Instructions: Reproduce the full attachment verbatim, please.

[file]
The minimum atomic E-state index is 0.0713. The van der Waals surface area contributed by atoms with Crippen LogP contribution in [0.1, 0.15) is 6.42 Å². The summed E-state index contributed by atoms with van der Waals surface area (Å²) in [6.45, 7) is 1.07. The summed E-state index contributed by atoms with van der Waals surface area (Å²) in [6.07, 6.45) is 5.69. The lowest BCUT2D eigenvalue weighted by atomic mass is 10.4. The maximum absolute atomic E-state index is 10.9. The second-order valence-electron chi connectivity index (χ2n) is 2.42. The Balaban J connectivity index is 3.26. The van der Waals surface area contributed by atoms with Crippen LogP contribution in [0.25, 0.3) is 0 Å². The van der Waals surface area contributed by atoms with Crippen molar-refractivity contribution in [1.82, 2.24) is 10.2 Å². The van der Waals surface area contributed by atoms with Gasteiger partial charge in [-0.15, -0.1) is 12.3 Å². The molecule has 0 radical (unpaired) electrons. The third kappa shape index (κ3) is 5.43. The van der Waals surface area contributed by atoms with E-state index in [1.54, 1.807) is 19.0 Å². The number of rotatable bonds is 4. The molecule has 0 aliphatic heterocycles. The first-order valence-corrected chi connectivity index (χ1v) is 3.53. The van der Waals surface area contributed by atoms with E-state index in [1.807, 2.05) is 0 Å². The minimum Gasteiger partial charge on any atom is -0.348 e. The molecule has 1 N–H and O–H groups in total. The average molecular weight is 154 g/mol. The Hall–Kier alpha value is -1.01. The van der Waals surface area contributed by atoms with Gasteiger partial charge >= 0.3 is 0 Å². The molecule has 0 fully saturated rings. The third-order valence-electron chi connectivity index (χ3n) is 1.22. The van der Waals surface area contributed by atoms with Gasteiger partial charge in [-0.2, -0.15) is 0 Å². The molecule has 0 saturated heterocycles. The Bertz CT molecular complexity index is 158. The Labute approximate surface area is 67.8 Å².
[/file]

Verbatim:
The minimum atomic E-state index is 0.0713. The van der Waals surface area contributed by atoms with Crippen LogP contribution in [0.1, 0.15) is 6.42 Å². The summed E-state index contributed by atoms with van der Waals surface area (Å²) in [6.45, 7) is 1.07. The summed E-state index contributed by atoms with van der Waals surface area (Å²) in [6.07, 6.45) is 5.69. The lowest BCUT2D eigenvalue weighted by atomic mass is 10.4. The maximum absolute atomic E-state index is 10.9. The second-order valence-electron chi connectivity index (χ2n) is 2.42. The Balaban J connectivity index is 3.26. The van der Waals surface area contributed by atoms with Crippen LogP contribution in [0.25, 0.3) is 0 Å². The van der Waals surface area contributed by atoms with Crippen molar-refractivity contribution in [1.82, 2.24) is 10.2 Å². The van der Waals surface area contributed by atoms with Gasteiger partial charge in [-0.15, -0.1) is 12.3 Å². The molecule has 0 radical (unpaired) electrons. The third kappa shape index (κ3) is 5.43. The van der Waals surface area contributed by atoms with E-state index in [1.54, 1.807) is 19.0 Å². The number of rotatable bonds is 4. The molecule has 0 aliphatic heterocycles. The first-order valence-corrected chi connectivity index (χ1v) is 3.53. The van der Waals surface area contributed by atoms with E-state index in [1.807, 2.05) is 0 Å². The minimum Gasteiger partial charge on any atom is -0.348 e. The molecule has 1 N–H and O–H groups in total. The average molecular weight is 154 g/mol. The Hall–Kier alpha value is -1.01. The van der Waals surface area contributed by atoms with Gasteiger partial charge >= 0.3 is 0 Å². The molecule has 0 fully saturated rings. The third-order valence-electron chi connectivity index (χ3n) is 1.22. The van der Waals surface area contributed by atoms with Gasteiger partial charge in [-0.2, -0.15) is 0 Å². The molecule has 0 saturated heterocycles. The Bertz CT molecular complexity index is 158. The Labute approximate surface area is 67.8 Å².